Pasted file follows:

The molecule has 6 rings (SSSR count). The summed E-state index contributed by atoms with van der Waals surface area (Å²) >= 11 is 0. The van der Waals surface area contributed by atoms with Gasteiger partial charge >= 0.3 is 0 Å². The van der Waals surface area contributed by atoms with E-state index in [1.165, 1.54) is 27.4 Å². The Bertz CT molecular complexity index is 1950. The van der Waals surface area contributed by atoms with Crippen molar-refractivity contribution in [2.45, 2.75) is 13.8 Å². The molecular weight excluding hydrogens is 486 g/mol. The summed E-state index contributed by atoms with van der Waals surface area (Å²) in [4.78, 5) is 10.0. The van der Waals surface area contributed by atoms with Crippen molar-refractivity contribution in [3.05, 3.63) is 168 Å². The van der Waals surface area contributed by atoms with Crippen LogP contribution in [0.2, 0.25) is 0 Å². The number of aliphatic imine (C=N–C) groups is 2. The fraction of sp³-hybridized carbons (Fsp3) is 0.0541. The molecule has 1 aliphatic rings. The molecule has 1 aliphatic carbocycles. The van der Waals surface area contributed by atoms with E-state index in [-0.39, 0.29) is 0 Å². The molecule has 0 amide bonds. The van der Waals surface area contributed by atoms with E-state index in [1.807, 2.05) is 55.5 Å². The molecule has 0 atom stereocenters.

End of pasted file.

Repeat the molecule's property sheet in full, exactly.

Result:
The molecule has 6 rings (SSSR count). The summed E-state index contributed by atoms with van der Waals surface area (Å²) >= 11 is 0. The van der Waals surface area contributed by atoms with Gasteiger partial charge >= 0.3 is 0 Å². The van der Waals surface area contributed by atoms with E-state index in [1.165, 1.54) is 27.4 Å². The Bertz CT molecular complexity index is 1950. The van der Waals surface area contributed by atoms with Crippen molar-refractivity contribution in [2.45, 2.75) is 13.8 Å². The molecular weight excluding hydrogens is 486 g/mol. The summed E-state index contributed by atoms with van der Waals surface area (Å²) in [4.78, 5) is 10.0. The van der Waals surface area contributed by atoms with Crippen molar-refractivity contribution in [3.05, 3.63) is 168 Å². The van der Waals surface area contributed by atoms with Crippen LogP contribution in [0.2, 0.25) is 0 Å². The number of aliphatic imine (C=N–C) groups is 2. The fraction of sp³-hybridized carbons (Fsp3) is 0.0541. The molecule has 1 aliphatic rings. The molecule has 1 aliphatic carbocycles. The van der Waals surface area contributed by atoms with E-state index in [-0.39, 0.29) is 0 Å². The molecule has 0 amide bonds. The van der Waals surface area contributed by atoms with E-state index in [1.807, 2.05) is 55.5 Å². The molecule has 0 atom stereocenters.